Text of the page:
Apart from the lodges we also had many free days where we would find campsites to stay at. Camping in Namibia is an experience like no other and I highly recommend it. This photo below is near where we camped in Aus, a small (very small) town where wild desert horses run free.
We were also trying to save money and meet people on this trip so we stayed active in Facebook groups like Backpacking Africa to offer people rides in exchange for fuel money and companionship. Everything was awesome!
Staying at a Dream Eco Camp
Towards the middle of our Namibian road trip we made plans to stop at the coveted Wolwedans Camp. Wolwedans in exclusive luxury eco-camp in the middle of the Namib Desert.
It’s where celebrities go to take a vacation without the paparazzi and Hollywood craziness. (Seriously, we stayed in Brangelina’s honeymoon suite.)
This was before the days of Instagram posts and luxury resorts offering influencers stays in return for shots of girls in bikinis by the pool with a breakfast fit for 10 people. When we pitched them the idea of letting us stay in return for drone footage they had never heard of a collaboration like this before, but were willing to test it with us.
Since then I’ve seen many Instagrammers and bloggers stay there so I guess it was a good marketing call.
They agreed to host us for five nights across all four of their camps. We went on safari every morning and evening in the desert with our Namibian guide, Beno, and spent the middle of the day watching the zebras come to our watering holes.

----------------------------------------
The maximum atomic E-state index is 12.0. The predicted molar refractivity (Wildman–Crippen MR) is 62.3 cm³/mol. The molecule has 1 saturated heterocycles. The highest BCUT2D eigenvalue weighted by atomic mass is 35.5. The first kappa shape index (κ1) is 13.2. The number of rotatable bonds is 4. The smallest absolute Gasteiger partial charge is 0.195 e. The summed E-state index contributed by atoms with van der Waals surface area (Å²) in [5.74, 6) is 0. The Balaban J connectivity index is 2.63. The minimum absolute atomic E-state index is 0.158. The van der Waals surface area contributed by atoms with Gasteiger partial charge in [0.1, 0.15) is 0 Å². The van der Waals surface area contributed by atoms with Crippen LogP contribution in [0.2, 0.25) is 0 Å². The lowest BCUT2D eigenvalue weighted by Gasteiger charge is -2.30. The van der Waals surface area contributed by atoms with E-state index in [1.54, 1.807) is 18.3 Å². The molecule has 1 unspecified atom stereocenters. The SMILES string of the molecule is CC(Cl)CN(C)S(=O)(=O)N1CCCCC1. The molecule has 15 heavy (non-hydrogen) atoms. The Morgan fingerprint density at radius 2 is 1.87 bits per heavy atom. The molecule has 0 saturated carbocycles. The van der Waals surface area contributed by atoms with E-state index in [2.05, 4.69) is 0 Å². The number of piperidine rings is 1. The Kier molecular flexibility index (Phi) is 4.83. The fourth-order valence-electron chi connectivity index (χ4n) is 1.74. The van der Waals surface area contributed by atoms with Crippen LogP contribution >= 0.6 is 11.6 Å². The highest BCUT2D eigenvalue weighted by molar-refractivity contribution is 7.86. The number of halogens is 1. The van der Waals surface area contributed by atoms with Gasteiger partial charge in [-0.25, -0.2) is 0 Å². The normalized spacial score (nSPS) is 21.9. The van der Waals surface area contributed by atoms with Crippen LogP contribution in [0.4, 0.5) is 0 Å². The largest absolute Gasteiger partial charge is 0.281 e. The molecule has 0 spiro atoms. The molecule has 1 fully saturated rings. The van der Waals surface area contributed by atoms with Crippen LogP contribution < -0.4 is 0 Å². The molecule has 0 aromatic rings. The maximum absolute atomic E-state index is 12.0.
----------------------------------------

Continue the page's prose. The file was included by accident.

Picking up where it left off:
It’s one of the most perfect lodges we’ve ever stayed at. Truly unique for those wanting a different vacation experience in the desert. I hope we get to return one day.
Camping at Sossusvlei
It was a sad day when we had to leave Wolwedans but we were on to the highlight of our trip – Sossusvlei – the largest sand dunes in the world.
We pulled into one of the only campsites in the area – Sesriem campsite. It’s the only place you can stay and camp inside the park gates. So if you want to see the sunrise over the dunes you must stay here as the gates to the park open too late to catch sunrise.
Their campsites were booked up, but they agreed to let us stay in their overflow camping. Essentially a piece of dirt with no facilities nearby. A downgrade from Wolwedans for sure, but we were dead set on seeing sunrise over the dunes.
So we woke up at 4 am and made a mad dash with everyone else to Sossusvlei.
All the overland tour groups stop at Dune 45 to watch sunrise as it’s one of the taller ones, but we didn’t want to be in the crowds and decided to continue on to find our own dune, which is very easy to do in one of the largest deserts in the world.